In case there was any ambiguity over the idea that mass schooling values and rewards conformity and compliance, an elementary school in Florida has made it very clear.
At Deer Park Elementary School in Pasco County, signs appeared this week showing a hierarchy of behaviors from good to bad. “Democracy” was at the top, “Anarchy” was at the bottom. While there are many issues with these posters, beginning with the fact that public schooling is far from democratic, the one causing the most outrage among parents is the desire for children to exhibit “Cooperation/Conformity.”
“Conform! How Orwellian,” one parent wrote on Facebook.
The posters, tied to the school’s “behavior and classroom culture” project modeled after author Marvin Marshall’s Raise Responsibility System of discipline, suggest that a young person who “complies” and “conforms” is a model student. Under relentless pressure from parents and student advocacy organizations, the school indicated they would temporarily remove the posters until they could better communicate their initiative to parents and the public.
These school posters explicitly reveal the troubling reality that mass schooling retains its 19th century roots as a system of social control. Originally designed to bring order to an increasingly diverse population, the industrial model of mass schooling continues to impose order by encouraging compliance, rewarding conformity, and eliminating individuality.
As author and academic, Noam Chomsky, says “the education system is supposed to train people to be obedient, conformist, not think too much, do what you’re told, stay passive…”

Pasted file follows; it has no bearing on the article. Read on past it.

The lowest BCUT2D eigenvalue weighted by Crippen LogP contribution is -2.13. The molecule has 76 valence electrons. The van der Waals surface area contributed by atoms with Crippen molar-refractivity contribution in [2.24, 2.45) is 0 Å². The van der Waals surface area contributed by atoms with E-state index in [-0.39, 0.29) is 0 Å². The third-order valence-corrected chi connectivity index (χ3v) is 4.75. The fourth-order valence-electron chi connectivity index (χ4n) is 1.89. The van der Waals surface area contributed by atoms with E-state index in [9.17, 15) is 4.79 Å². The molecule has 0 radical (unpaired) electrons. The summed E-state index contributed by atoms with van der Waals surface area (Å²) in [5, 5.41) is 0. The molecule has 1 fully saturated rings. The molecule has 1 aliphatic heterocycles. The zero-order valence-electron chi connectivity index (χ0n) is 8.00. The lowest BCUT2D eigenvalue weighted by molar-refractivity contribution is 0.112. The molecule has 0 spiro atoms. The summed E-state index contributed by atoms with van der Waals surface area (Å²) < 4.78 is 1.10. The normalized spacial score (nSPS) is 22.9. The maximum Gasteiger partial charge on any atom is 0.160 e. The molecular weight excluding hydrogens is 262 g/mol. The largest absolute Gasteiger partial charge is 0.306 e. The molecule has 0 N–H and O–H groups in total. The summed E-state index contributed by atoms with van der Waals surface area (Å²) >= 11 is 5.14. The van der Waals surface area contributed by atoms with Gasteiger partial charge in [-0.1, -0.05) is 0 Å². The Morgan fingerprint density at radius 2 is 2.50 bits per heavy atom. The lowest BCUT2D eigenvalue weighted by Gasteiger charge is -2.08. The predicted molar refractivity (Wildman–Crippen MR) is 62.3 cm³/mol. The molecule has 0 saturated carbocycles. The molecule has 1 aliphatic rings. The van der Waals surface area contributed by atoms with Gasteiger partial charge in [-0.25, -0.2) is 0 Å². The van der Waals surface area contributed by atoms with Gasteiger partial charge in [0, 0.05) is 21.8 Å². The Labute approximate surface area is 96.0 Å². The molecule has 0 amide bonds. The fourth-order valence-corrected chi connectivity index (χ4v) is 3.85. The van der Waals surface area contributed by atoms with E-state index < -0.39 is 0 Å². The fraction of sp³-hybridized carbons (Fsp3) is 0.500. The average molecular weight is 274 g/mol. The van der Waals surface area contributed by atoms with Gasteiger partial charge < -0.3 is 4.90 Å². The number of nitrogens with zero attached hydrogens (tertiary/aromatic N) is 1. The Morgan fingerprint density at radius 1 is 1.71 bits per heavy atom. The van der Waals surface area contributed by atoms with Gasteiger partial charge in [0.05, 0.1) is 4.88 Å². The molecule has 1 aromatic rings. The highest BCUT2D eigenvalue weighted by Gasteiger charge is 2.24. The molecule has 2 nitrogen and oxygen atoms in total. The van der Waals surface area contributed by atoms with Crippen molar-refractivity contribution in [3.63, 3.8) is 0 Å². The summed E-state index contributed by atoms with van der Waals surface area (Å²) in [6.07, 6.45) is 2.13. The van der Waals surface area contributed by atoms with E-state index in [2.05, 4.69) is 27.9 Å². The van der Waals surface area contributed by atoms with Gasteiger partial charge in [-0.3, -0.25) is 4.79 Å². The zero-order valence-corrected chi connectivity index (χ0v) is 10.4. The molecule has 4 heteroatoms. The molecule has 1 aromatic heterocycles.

In educator John Holt’s bestselling book, How Children Learn, republished this month in honor of its 50th anniversary, Holt writes about the systematic ways schooling destroys children’s natural curiosity and originality:
“We like to say that we send children to school to teach them to think. What we do, all too often, is to teach them to think badly, to give up a natural and powerful way of thinking in favor of a method that does not work well for them and that we rarely use ourselves. Worse than that, we convince most of them that, at least in a school setting, or any situation where words or symbols or abstract thought are concerned, they can’t think at all.”
The elementary school posters in Florida are an overt reminder that schooling and learning are strikingly different. Children, especially those young elementary schoolers, have an incredible capacity for creativity, an inherent zest for exploration and discovery, and an insatiable appetite for learning about the world around them. Then they go to school where tactics that encourage conformity and compliance crush their natural learning instincts. At least these posters tell the truth.